Uganda Rejects HIV Prevention Tool On Moral Grounds

Kampala — Activists in Uganda, where some 400 people are infected with HIV every day, have called on the government to rethink its dismissal of an emerging prevention protocol demonstrated to be effective in a trial conducted partly in Uganda, and which has been approved by the US Food and Drug Administration.
The protocol in question is a form of pre-exposure prophylaxis (PrEP) involving a daily dose of two antiretroviral drugs - marketed as Truvada - taken by an uninfected person who is in a sexual relationship with an HIV-positive partner.
According to PrEPWatch, a website run by AVAC (Global Advocacy for HIV Prevention), Truvada "has been proven effective at reducing the risk of HIV via sexual exposure in heterosexual men and women, gay men and other men who have sex with men, and transgender women". One study among serodiscordant couples in Kenya and Uganda, found Truvada reduced HIV transmission by 73 percent, when compared against a placebo.
The World Health Organization guidelines issued in 2012 called for a cautious and gradual rollout.
Uganda has no such plans, according to Alex Ario, programme manager in the Ministry of Health's AIDS Control Programme, who said public misunderstanding of the protocol could encourage "reckless sex".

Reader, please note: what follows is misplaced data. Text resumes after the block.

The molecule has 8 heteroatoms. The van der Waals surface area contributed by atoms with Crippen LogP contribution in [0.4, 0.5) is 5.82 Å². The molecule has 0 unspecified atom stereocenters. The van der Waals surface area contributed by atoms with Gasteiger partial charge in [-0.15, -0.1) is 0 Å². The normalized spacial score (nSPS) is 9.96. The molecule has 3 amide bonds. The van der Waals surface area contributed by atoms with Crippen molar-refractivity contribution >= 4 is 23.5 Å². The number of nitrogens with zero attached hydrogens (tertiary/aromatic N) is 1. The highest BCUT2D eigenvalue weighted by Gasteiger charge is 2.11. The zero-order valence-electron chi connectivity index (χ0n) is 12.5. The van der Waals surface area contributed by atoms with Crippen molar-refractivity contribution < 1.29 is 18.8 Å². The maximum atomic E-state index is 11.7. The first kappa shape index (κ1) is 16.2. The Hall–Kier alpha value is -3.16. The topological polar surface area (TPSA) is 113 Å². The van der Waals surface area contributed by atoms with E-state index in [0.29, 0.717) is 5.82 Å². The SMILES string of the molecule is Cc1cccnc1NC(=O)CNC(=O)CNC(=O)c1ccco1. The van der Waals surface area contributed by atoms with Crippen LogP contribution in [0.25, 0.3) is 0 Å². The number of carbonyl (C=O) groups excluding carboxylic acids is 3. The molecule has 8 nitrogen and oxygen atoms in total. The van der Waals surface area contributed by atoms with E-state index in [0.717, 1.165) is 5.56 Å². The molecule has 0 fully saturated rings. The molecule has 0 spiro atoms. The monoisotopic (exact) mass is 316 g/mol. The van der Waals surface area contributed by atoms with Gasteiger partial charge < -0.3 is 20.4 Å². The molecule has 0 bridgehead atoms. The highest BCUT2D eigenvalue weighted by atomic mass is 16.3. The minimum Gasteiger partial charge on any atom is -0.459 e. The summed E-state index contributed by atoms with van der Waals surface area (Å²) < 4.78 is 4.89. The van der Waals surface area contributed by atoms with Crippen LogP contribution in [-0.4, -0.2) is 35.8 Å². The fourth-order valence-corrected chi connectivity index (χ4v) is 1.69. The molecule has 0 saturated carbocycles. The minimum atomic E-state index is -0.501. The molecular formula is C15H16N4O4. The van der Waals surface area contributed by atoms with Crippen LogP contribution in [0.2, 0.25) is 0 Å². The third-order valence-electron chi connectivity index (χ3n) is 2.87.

"In our discussions, the technical committee has not recommended the use of PrEP among HIV-negative people. It's morally unfit, not right and incorrect to put people who are HIV-negative on treatment, when we have not been able to enrol those who are HIV-positive on it," he told told IRIN.
"People will engage in reckless sex behaviour and rush to health facilities, saying 'I had sex but the condom burst'," he added. "It will be naïve for the ministry to adopt such guidelines and policy."
Ario said Uganda would continue to focus on its long-standing ABC - Abstinence, Be faithful, and Correct and Consistent Condom use - as the foundation of its HIV prevention strategy.
Experts say, however, that there is no evidence from PrEP trials to date to indicate that its use increases risky sexual behaviour.
"In fact, risk behaviours went down, not up," said AVAC Executive Director Mitchell Warren. "These were clinical trials, of course, and we don't know what might happen outside of trials, so it is an important consideration in designing PrEP programmes that might translate clinical trial efficacy into public health impact."
Ugandan activists have called on the government to rethink its decision, especially in light of the fact that the country's HIV prevalence has risen from 6.4 percent to 7.3 percent over the past five years.
Missed opportunity?
"It would be a great missed opportunity if PreP is one of the prevention tools that the country fails to adopts," Milly Katana, a long-time HIV activist and one of the inaugural board members of the Global Fund to Fight HIV, Tuberculosis and Malaria, told IRIN.
"With the rate of new infections in Uganda, a reasonable prevention programme must be hungry - indeed very hungry - to add to its arsenal of tools any of the scientifically proven technologies ... This is more so for settings like Uganda, where ... there is a very high presence of discordance among couples."
The Uganda AIDS Commission describes HIV discordance as one of the risk factors responsible for HIV transmission, along with, among others, multiple partners, inconsistent condom use and infection with sexually transmitted infections.


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